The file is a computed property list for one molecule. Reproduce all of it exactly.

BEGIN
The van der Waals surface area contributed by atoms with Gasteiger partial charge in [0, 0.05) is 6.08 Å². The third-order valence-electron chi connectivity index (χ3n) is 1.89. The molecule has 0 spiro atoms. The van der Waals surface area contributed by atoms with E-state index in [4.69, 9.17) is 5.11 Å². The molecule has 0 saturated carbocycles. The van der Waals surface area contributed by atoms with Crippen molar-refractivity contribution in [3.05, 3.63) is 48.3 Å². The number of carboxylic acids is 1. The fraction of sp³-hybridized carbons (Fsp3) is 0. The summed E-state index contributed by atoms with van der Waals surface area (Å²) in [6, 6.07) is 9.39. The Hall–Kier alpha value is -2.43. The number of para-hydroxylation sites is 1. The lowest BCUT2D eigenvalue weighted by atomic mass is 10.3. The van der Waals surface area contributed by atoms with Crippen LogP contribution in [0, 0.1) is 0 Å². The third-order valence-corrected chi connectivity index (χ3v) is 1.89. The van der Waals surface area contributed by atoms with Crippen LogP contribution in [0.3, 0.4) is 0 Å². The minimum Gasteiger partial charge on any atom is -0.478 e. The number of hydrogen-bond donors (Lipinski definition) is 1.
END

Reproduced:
The van der Waals surface area contributed by atoms with Gasteiger partial charge in [0, 0.05) is 6.08 Å². The third-order valence-electron chi connectivity index (χ3n) is 1.89. The molecule has 0 spiro atoms. The van der Waals surface area contributed by atoms with E-state index in [4.69, 9.17) is 5.11 Å². The molecule has 0 saturated carbocycles. The van der Waals surface area contributed by atoms with Crippen molar-refractivity contribution in [3.05, 3.63) is 48.3 Å². The number of carboxylic acids is 1. The fraction of sp³-hybridized carbons (Fsp3) is 0. The summed E-state index contributed by atoms with van der Waals surface area (Å²) in [6, 6.07) is 9.39. The Hall–Kier alpha value is -2.43. The number of para-hydroxylation sites is 1. The lowest BCUT2D eigenvalue weighted by atomic mass is 10.3. The van der Waals surface area contributed by atoms with Crippen LogP contribution in [0, 0.1) is 0 Å². The third-order valence-corrected chi connectivity index (χ3v) is 1.89. The van der Waals surface area contributed by atoms with Crippen LogP contribution in [0.3, 0.4) is 0 Å². The minimum Gasteiger partial charge on any atom is -0.478 e. The number of hydrogen-bond donors (Lipinski definition) is 1.